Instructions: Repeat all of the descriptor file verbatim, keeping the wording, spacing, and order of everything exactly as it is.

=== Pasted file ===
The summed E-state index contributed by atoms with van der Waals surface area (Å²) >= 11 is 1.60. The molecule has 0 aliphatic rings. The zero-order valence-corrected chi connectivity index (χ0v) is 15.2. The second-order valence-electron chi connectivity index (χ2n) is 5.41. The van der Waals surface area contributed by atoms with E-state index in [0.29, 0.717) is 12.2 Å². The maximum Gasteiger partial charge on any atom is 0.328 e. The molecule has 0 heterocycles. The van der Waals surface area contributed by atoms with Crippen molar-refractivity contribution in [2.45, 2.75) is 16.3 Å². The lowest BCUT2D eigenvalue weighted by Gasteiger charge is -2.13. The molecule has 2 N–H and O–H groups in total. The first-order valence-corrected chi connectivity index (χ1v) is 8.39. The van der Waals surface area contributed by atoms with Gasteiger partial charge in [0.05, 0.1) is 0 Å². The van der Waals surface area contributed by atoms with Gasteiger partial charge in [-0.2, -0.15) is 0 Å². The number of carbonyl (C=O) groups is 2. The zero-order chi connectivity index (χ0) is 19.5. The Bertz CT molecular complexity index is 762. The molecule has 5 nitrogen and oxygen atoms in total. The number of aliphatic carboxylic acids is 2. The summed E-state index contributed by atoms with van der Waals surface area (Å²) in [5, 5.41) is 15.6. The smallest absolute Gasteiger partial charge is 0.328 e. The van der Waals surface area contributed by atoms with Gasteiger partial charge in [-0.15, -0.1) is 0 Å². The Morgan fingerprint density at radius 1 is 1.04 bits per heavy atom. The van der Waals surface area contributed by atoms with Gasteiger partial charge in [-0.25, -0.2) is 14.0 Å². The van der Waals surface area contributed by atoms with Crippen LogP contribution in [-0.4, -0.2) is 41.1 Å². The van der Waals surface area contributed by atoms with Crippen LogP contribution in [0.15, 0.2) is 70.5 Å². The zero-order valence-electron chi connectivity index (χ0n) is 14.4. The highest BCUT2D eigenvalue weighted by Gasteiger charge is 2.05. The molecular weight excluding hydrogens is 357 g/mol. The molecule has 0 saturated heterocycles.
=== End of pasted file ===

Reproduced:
The summed E-state index contributed by atoms with van der Waals surface area (Å²) >= 11 is 1.60. The molecule has 0 aliphatic rings. The zero-order valence-corrected chi connectivity index (χ0v) is 15.2. The second-order valence-electron chi connectivity index (χ2n) is 5.41. The van der Waals surface area contributed by atoms with E-state index in [0.29, 0.717) is 12.2 Å². The maximum Gasteiger partial charge on any atom is 0.328 e. The molecule has 0 heterocycles. The van der Waals surface area contributed by atoms with Crippen molar-refractivity contribution in [2.45, 2.75) is 16.3 Å². The lowest BCUT2D eigenvalue weighted by Gasteiger charge is -2.13. The molecule has 2 N–H and O–H groups in total. The first-order valence-corrected chi connectivity index (χ1v) is 8.39. The van der Waals surface area contributed by atoms with Gasteiger partial charge in [0.05, 0.1) is 0 Å². The van der Waals surface area contributed by atoms with Gasteiger partial charge in [-0.2, -0.15) is 0 Å². The number of carbonyl (C=O) groups is 2. The zero-order chi connectivity index (χ0) is 19.5. The Bertz CT molecular complexity index is 762. The molecule has 5 nitrogen and oxygen atoms in total. The number of aliphatic carboxylic acids is 2. The summed E-state index contributed by atoms with van der Waals surface area (Å²) in [5, 5.41) is 15.6. The smallest absolute Gasteiger partial charge is 0.328 e. The van der Waals surface area contributed by atoms with Gasteiger partial charge in [-0.15, -0.1) is 0 Å². The Morgan fingerprint density at radius 1 is 1.04 bits per heavy atom. The van der Waals surface area contributed by atoms with Gasteiger partial charge in [-0.25, -0.2) is 14.0 Å². The van der Waals surface area contributed by atoms with Crippen LogP contribution in [-0.4, -0.2) is 41.1 Å². The van der Waals surface area contributed by atoms with Crippen LogP contribution in [0.15, 0.2) is 70.5 Å². The zero-order valence-electron chi connectivity index (χ0n) is 14.4. The highest BCUT2D eigenvalue weighted by Gasteiger charge is 2.05. The molecular weight excluding hydrogens is 357 g/mol. The molecule has 0 saturated heterocycles.